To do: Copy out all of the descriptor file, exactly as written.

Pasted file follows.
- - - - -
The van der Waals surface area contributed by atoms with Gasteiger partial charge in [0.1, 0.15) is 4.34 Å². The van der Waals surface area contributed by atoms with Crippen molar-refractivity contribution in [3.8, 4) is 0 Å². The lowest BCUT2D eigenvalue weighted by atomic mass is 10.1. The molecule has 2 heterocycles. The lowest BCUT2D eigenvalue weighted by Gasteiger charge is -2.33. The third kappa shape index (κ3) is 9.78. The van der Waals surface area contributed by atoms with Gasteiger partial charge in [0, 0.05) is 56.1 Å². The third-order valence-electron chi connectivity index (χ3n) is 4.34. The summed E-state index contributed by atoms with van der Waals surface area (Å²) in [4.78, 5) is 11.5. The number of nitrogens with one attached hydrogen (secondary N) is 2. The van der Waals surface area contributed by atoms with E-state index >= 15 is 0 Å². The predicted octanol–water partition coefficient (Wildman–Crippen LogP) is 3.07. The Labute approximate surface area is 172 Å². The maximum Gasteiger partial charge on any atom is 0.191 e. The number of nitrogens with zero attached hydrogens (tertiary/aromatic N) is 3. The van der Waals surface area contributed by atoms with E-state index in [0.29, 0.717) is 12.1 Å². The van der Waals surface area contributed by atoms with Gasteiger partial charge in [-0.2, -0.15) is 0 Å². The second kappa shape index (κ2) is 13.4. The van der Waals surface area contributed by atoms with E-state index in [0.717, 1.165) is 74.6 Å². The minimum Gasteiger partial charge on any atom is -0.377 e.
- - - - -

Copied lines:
The van der Waals surface area contributed by atoms with Gasteiger partial charge in [0.1, 0.15) is 4.34 Å². The van der Waals surface area contributed by atoms with Crippen molar-refractivity contribution in [3.8, 4) is 0 Å². The lowest BCUT2D eigenvalue weighted by atomic mass is 10.1. The molecule has 2 heterocycles. The lowest BCUT2D eigenvalue weighted by Gasteiger charge is -2.33. The third kappa shape index (κ3) is 9.78. The van der Waals surface area contributed by atoms with Gasteiger partial charge in [0, 0.05) is 56.1 Å². The third-order valence-electron chi connectivity index (χ3n) is 4.34. The summed E-state index contributed by atoms with van der Waals surface area (Å²) in [4.78, 5) is 11.5. The number of nitrogens with one attached hydrogen (secondary N) is 2. The van der Waals surface area contributed by atoms with E-state index >= 15 is 0 Å². The predicted octanol–water partition coefficient (Wildman–Crippen LogP) is 3.07. The Labute approximate surface area is 172 Å². The maximum Gasteiger partial charge on any atom is 0.191 e. The number of nitrogens with zero attached hydrogens (tertiary/aromatic N) is 3. The van der Waals surface area contributed by atoms with E-state index in [0.29, 0.717) is 12.1 Å². The van der Waals surface area contributed by atoms with Gasteiger partial charge in [-0.2, -0.15) is 0 Å². The second kappa shape index (κ2) is 13.4. The van der Waals surface area contributed by atoms with E-state index in [0.717, 1.165) is 74.6 Å². The minimum Gasteiger partial charge on any atom is -0.377 e.